Prime Minister David Cameron insisted Thursday that Britain would deliver a memorable Olympics after US presidential hopeful Mitt Romney backtracked on barbed comments he made about the London Games.
With excitement mounting on the eve of the opening ceremony, Prince William, his wife Catherine and Prince Harry welcomed the torch to Buckingham Palace where tens of thousands of spectators had gathered.
But Romney, in London to attend Friday's opening of the Games, said the preparations had been "disconcerting", pointing to the failure of a private security contractor to provide the number of guards it had promised.
The Republican candidate also wondered aloud whether the British public would get behind the first Games to be held here since 1948.
On the eve of the Olympics, Cameron said security "matters more than anything else", and said he was convinced the Games would prove that Britain could stage a world-class event.
Cameron also said he was sure Britons would get behind the Games despite an economic downturn -- and took an apparent swipe at Romney's past as head of the 2002 Winter Olympics in Salt Lake City.
"We are holding an Olympic Games in one of the busiest, most active, bustling cities anywhere in the world," Cameron said.
"Of course it's easier if you hold an Olympic Games in the middle of nowhere."
Cameron said he would take personal responsibility for the security of the Games, which are guarded by Britain's biggest ever peacetime force.
Britain has deployed an additional 4,700 troops in recent days to make up the shortfall in guards supplied by giant contractor G4S, taking the total military deployment to 18,200.
Romney told NBC News on Wednesday that "the stories about the private security firm not having enough people, the supposed strike of the immigration and customs officials -- that obviously is not something which is encouraging".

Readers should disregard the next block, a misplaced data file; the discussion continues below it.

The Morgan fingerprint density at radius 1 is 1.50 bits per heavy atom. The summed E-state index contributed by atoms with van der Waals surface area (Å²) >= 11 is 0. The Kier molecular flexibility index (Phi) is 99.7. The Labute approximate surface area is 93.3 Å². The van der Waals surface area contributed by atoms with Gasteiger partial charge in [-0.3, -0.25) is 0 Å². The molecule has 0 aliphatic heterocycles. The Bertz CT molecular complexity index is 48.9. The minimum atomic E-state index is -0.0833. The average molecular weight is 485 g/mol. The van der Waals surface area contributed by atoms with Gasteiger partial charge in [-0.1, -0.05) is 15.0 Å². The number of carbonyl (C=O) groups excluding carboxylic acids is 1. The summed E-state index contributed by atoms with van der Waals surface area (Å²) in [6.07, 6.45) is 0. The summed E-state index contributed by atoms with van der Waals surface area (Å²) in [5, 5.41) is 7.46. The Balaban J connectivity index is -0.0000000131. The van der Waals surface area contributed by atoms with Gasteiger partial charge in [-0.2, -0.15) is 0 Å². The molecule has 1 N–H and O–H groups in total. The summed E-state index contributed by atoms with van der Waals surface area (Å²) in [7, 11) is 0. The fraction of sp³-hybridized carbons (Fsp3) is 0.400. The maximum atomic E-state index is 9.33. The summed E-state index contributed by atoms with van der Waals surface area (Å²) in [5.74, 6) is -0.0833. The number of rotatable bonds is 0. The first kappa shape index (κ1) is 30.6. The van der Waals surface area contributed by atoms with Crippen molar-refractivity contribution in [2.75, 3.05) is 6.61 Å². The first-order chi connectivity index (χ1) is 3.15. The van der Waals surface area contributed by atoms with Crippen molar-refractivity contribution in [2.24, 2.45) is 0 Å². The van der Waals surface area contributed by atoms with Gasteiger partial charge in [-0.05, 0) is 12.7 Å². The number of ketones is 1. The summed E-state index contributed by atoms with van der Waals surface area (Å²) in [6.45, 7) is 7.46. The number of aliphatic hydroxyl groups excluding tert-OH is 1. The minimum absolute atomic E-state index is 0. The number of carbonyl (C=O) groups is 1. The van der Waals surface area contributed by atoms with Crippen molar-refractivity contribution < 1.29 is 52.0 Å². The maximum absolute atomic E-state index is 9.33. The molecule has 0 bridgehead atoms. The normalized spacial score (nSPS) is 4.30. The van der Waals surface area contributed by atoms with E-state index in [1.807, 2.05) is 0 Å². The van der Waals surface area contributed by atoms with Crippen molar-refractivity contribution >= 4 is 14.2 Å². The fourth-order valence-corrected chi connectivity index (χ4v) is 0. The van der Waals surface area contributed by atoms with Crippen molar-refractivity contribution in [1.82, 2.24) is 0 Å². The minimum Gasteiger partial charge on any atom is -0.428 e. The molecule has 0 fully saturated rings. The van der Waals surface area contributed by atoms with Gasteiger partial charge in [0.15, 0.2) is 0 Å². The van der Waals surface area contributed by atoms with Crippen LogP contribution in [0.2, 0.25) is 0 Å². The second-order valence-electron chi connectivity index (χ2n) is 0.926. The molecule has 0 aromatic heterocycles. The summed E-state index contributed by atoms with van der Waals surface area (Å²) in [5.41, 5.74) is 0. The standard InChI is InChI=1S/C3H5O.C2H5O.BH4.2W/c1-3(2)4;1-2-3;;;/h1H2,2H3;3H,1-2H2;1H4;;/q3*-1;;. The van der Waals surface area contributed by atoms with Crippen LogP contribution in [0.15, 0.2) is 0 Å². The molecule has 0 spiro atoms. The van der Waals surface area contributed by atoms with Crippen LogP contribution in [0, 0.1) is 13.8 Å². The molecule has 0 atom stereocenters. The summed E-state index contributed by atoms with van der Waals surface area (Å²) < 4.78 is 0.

It was "hard to know just how well it will turn out", he added.
But he struck a more diplomatic note after talks with Cameron later.
"I am very delighted with the prospects of a highly successful Olympic Games," Romney said.
"What I have seen shows imagination and forethought and a lot of organisation. I expect the Games to be highly successful."
The US team meanwhile seemed happy with the conditions in London.
"Our experience has been nothing but positive," said Scott Blackmun, US Olympic Committee chief executive officer.
"We're not seeing any indication of anything less than great enthusiasm from people on the street."
The rising excitement was displayed at Buckingham Palace where thousands cheered on charity worker Wai-Ming Lee as he picked up the torch under the gaze of Prince William.
Lee, 38, said the experience "was exhilarating and over too soon" and revealed that Prince William had joked to him "don't drop it".
However, spirits were later dampened when Great Britain's footballers conceded a late goal in their opening match of the Games against Senegal.
Craig Bellamy had put the hosts into an early lead, but Moussa Konate struck in the 82nd minute to ensure the spoils were shared.
Meanwhile, the Games was rocked by a doping scandal after Greece's world indoor high jump champion Dimitris Chondrokoukis was barred for failing a drugs test.
His coach and father Kyriakos Chondrokoukis said his son had tested positive for stanozolol, the steroid used by disgraced sprinter Ben Johnson at the 1988 Seoul Olympics.
Meanwhile, Games organisers tried to downplay a mix-up which saw North Korea's women football team walk off the pitch in an embarrassing start to the competitive action at the Games.
The International Olympic Committee apologised to the North Korean delegation after its players were shown on giant screens next to South Korea's flag, at their opener against Colombia on Wednesday at Hampden Park in Glasgow.
IOC president Jacques Rogge described the incident as "most unfortunate".
"This was an honest mistake, honestly made," Cameron said."